Illustrative Geometrical style: geometrical elements are common in modern tattoo designs, but some artists  generated a new trend, mixing illustrative elements, modern tribal patterns, and geometrical lines.

Maxime Buchi, Daniel Meyer, Valentin Hirsch, Kamil Czapiga  (C. Machlev, D. Meyer, Maxime Buchi) 

Illustrative, sketchy: The artist draw on skin all the lines that usually are ereased in a finished design, to create the illusion of a pencil sketch.

Lea Nahon, Sam Rulz, Nomi Chi, Sven Groenvald (Lea Nahon, S. Groenvald, Nomi Chi)

3D: Again, not exactly a style.  The artist uses realistic shading, shadows and prospectives to give the illusion of depth.

Russ Abbott, Jesse Rix (itp: Jesse Rix, Russ Abbott)

Engraving: on a thin line between illustrative, sketchy, and traditional tattoos, engraving uses black lines to simulate ancient wood engraving techniques, taking inspiration from medieval like illustration.

Sam Rulz, Maxime Buchi, Andrei Svetov (A. SV, Sam Rulz)

Next style has no name yet, and it’s slightly less diffused.. But I like it, so it’s in the list. ;) Tipical traditional pieces but coloured with flat colors, almost no shades, and twisted, experimental, original designs. 

Adrian Edek, Sany Kim, Aivaras Lee, Patryk Hilton

Girly: It’s a definition I hate, cause I’m convinced there is no room for sex differencies in art. I’m a big bearded boy and still I would proudly wear a Jody Dawber or Cassandra Frances’ piece. Still, this is how people call it. Bold lines and flat shading are mixed with bright colors like pink, yellow, light blue, that perfectly fits the “cuteness” of the subjects, often inspired from pop culture and cartoon characters.

Jody Dawber (basically a traditional artist), Alex Strangler, Sasha Mezoghlian (A. Strangler, J. Dawber, S. Mezoghlian)

The last style of this list have no name yet, but it’s still worth to be considered cause of it’s diffusion and people response to it. Basically the artists recreates a simpler, geometrical, version of the subjects, with no black outline, and a watercolor effect.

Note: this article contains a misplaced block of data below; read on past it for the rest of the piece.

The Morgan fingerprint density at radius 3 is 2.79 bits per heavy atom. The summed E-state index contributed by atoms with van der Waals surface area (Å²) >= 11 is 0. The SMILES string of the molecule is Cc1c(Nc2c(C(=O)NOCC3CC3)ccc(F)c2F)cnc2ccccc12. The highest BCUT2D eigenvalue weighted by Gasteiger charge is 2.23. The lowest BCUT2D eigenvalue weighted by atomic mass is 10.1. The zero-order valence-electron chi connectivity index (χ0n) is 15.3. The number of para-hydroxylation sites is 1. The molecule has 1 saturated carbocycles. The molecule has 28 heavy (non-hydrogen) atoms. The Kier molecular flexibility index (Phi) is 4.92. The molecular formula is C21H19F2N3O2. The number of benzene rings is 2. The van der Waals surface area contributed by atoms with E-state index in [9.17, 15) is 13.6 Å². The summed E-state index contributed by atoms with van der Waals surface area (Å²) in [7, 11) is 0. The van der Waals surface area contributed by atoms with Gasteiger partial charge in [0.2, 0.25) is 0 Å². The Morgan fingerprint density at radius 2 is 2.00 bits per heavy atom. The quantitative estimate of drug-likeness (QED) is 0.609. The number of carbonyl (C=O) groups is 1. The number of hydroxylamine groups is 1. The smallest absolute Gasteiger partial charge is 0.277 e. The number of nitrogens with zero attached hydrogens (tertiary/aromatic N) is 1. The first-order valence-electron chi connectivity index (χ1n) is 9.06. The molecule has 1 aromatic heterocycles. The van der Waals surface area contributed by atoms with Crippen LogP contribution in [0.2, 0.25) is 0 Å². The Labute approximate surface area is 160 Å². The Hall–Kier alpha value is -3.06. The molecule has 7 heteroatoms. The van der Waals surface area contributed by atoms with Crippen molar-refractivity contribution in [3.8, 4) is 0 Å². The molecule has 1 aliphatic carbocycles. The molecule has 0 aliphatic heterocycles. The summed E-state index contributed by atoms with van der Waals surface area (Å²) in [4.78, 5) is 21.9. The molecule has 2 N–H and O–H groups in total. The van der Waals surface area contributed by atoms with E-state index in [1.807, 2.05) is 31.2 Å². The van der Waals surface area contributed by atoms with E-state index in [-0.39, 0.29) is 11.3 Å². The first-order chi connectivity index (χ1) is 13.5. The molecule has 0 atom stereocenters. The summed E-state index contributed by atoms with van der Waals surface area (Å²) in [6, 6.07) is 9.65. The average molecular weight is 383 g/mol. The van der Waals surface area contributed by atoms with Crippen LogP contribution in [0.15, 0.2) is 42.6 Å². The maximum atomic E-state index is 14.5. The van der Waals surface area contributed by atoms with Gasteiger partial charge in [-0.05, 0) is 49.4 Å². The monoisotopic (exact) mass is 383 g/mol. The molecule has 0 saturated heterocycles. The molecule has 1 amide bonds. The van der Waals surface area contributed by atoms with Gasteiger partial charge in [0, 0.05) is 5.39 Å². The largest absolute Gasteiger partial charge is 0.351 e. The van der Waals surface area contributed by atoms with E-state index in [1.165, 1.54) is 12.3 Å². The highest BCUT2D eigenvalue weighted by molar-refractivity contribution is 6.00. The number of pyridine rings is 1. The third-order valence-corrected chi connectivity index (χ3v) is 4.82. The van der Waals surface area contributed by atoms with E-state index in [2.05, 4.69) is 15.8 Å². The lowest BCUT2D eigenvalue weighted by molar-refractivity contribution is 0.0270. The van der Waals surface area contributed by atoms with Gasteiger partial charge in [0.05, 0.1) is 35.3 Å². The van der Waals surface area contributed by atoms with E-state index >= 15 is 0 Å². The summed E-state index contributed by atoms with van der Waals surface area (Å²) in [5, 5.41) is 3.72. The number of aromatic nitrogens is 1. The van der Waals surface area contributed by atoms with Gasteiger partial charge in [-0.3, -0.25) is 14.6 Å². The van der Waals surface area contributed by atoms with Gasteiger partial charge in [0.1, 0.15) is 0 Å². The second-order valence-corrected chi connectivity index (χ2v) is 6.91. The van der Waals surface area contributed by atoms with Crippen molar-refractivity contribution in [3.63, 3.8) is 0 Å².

Sasha Unisex, Marius Trubisz, Marcin Surowiec, David Cote (M. Surowiec, Sasha Unisex)

gryffinclaw394  asked:

You know what bothers me? The fact that in the original Harry Potter movies wizards wear "stereotypical" wizard fashion (robes, hats, etc.), but in Fantastic Beasts they wear (mostly) what any regular 1920's person would wear. Doesn't that get you? It's such a tiny detail but it takes away from the illusion of the world. I've tried to come up with some "explanation", but idk what to say.

This gets super in depth, so pardon my geekiness and keep reading if you’re interested in my wizard fashion breakdown :)

 -Caitlin (Ravenclaw)

Keep reading

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[Image description: two photos of a woman standing outdoors in front of a tall, leafy hedge, one a full-length shot and the other three-quarters. She is white and has dark brown hair, short on the sides and worn curly off to one side on top. She wears glasses with tortoiseshell and clear frames. She wears a floral button-front shirt with a blue and white seersucker vest, dark-wash skinny jeans, and light grey saddle shoes with pink laces.]

Summertime dapper! Hard to pull off in the heat but so worth it.

Vest: Made by me | Shirt: Uniqlo | Jeans: Old Navy | Shoes: GH Bass